Comparison Of “the Birthmark” And “rappaccini's Daughter”

Read Complete Research Material

Comparison of “The Birthmark” and “Rappaccini's Daughter”

Both in "Rappaccini's Daughter" and "The Birthmark" by Nathaniel Hawthorne, the female characters are consistently built as paragons of perfection, beauty and grace only to be virgin at the end of each story, completely destroyed. Interestingly, while this may at first glance appears to be a pervasive theme of misogyny, this is not necessarily the case since the disappearance of the two central female characters, Beatrice and George, came about because of scientific interference of men.

At the beginning of each of these stories of Nathaniel Hawthorne, both women are presented as equal to physical beauty, and pure spirit. Not much, however, before his tragic flaws are revealed; poisonous presence and a small birthmark and from that point, the disappearance of these women and plucking, apart from its beauty passes through the actions of male characters that are looking for their purposes, that overall achievement scientific or love, or some strange combination of both. In other words, Hawthorne seems to be the presentation of an idea about scientific research, especially in regard to feminine beauty.

The image of Beatrice Rappaccini is like a flower that tends to, and even before the significance of this connection becomes quite clear, the narrator in the story of Nathaniel Hawthorne, "Rappaccini's Daughter" (complete list and graphic analysis here), "were the flower girl and different and yet the same, and full of danger, whether in a strange way" (Rappaccini, 1317). Like flowers in the garden of her father, Beatrice is beautiful, has a lovely scent, and even dressed to look like one, so much emphasis on its relationship with the garden. The narrator is careful to highlight his perfection, especially in the eyes of the beholder as Giovanni realizes how "She looked redundant with life, health and energy, all the attributes of which were bound and compressed, so to speak and tight with tension, in their luxuriance, by her virgin zone "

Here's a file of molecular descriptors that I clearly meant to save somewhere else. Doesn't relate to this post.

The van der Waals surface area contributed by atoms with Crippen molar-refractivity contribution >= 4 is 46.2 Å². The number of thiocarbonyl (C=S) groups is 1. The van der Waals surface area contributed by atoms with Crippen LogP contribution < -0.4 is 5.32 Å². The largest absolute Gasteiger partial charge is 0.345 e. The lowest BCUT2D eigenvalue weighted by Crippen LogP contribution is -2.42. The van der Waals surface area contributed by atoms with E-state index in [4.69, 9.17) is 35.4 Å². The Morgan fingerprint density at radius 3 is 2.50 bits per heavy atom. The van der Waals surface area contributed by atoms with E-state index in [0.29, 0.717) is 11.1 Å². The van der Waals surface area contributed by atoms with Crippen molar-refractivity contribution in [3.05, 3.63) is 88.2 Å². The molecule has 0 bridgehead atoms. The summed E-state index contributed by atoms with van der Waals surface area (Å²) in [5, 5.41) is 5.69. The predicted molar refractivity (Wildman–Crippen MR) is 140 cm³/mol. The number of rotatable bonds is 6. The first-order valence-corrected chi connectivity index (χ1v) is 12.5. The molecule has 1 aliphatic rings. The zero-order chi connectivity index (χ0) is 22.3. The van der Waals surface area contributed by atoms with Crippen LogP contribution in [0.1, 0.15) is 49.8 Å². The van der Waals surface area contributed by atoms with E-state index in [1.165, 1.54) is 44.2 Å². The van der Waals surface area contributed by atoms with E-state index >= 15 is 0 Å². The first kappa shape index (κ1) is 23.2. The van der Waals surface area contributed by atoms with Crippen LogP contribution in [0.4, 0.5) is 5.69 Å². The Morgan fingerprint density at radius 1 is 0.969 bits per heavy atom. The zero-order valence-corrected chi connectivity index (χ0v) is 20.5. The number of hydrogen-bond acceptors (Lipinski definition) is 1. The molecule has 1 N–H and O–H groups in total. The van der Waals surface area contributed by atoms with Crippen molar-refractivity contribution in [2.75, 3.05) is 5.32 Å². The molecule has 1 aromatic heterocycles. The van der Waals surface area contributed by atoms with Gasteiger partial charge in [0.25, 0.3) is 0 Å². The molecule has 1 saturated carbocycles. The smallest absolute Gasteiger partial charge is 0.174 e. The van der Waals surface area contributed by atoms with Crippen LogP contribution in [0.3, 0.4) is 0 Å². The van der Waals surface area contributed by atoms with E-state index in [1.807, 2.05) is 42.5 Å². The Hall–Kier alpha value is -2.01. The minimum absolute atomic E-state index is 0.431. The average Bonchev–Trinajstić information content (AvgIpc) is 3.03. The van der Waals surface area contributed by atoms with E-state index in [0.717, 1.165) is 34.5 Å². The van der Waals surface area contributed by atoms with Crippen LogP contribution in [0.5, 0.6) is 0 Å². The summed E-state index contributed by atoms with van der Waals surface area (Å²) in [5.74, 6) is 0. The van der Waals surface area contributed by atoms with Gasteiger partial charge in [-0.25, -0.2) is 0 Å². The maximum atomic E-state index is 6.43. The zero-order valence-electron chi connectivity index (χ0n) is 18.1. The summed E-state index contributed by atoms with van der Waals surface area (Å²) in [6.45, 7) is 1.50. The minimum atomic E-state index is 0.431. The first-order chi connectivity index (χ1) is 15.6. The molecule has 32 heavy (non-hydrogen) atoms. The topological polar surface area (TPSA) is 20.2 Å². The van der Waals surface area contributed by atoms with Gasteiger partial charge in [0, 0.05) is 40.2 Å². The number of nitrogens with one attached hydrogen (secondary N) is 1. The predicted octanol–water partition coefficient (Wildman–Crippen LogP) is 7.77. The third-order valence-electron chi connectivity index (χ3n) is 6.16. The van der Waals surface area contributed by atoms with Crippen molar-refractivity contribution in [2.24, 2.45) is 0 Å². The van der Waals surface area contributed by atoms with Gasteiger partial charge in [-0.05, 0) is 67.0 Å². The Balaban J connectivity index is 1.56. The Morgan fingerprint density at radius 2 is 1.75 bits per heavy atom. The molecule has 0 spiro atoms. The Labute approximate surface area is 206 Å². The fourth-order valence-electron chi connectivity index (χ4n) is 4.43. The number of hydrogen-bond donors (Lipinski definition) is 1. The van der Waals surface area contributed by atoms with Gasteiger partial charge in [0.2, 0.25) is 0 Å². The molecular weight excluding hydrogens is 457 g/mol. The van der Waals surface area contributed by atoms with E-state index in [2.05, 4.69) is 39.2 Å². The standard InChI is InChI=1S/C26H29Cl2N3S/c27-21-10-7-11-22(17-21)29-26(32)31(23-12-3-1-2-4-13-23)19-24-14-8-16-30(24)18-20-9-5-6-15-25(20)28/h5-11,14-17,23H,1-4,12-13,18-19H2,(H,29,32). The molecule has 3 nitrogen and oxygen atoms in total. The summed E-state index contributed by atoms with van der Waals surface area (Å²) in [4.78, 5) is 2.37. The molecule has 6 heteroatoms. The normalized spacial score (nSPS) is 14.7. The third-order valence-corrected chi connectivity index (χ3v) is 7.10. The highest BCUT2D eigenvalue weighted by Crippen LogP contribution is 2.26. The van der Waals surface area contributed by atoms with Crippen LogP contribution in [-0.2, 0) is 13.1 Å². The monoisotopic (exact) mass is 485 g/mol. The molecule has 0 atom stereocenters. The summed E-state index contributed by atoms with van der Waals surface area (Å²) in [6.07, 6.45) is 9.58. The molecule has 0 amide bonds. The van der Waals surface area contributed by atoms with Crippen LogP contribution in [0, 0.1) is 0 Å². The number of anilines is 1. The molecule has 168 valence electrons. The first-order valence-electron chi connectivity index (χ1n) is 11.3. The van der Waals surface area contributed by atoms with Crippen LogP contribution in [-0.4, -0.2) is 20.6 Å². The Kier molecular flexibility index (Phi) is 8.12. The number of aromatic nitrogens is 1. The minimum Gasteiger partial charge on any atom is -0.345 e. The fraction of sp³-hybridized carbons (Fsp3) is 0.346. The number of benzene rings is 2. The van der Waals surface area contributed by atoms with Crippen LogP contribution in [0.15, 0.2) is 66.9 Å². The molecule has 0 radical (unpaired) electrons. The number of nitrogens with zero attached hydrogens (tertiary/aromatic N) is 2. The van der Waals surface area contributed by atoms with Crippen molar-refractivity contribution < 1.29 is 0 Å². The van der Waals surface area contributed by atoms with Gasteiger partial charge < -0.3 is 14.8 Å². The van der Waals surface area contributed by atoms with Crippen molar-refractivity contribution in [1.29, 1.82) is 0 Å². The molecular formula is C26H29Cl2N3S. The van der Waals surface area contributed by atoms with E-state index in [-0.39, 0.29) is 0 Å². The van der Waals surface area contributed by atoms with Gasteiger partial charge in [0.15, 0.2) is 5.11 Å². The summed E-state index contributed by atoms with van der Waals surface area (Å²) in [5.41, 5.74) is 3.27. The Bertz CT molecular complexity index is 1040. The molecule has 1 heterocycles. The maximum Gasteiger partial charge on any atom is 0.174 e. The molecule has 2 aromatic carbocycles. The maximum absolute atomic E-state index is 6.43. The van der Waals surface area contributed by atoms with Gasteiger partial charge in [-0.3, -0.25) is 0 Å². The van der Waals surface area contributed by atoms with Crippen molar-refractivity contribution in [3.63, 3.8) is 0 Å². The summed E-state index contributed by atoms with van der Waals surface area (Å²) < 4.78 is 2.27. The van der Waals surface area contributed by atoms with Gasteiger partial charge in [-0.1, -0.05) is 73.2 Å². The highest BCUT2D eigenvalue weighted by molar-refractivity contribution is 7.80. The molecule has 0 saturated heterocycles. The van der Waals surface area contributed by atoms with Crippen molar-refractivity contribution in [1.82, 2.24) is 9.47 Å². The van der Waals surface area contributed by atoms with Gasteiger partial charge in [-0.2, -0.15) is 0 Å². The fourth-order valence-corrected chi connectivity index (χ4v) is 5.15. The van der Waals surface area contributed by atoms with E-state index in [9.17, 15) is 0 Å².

Interestingly, in the terms of this issue for women, science and history of Nathaniel Hawthorne, "Rappaccini's Daughter", it seems that although his father is the one who created her daughter to be toxic, however, As in the case of "Minister Black Veil" is not really the cause of death, but he loves the most, Giovanni. This topic has been explored by scholars who sought to examine this recurring pattern through this and other stories of Hawthorne, one of which says it is worrying, "the relationship of three men to a woman who, despite never deliberately damage to any of them, and though men profess to have acted in good, however, is destroyed by them "(Brenz, 155).

This victimization of female perfection itself in the hands of men (and, more specifically, science) is also present in "The Birthmark." In this story, as in "Rappaccini's Daughter" is a beautiful woman who is marred by an imperfection, but this is not as deadly for others. Also, like Beatrice, Georgiana is coveted because of its beauty and is seen as exotic and therefore desirable (Miller, ...
Related Ads
  • The Birthmark

    In "The Birthmark," by Nathaniel Hawthorne, Georgian ...

  • Rappaccini's Daughter

    Nathaniel Hawthorne's "The Birthmark" ...

  • The Birthmark

    A parable of the mad scientist story, Nathaniel Hawt ...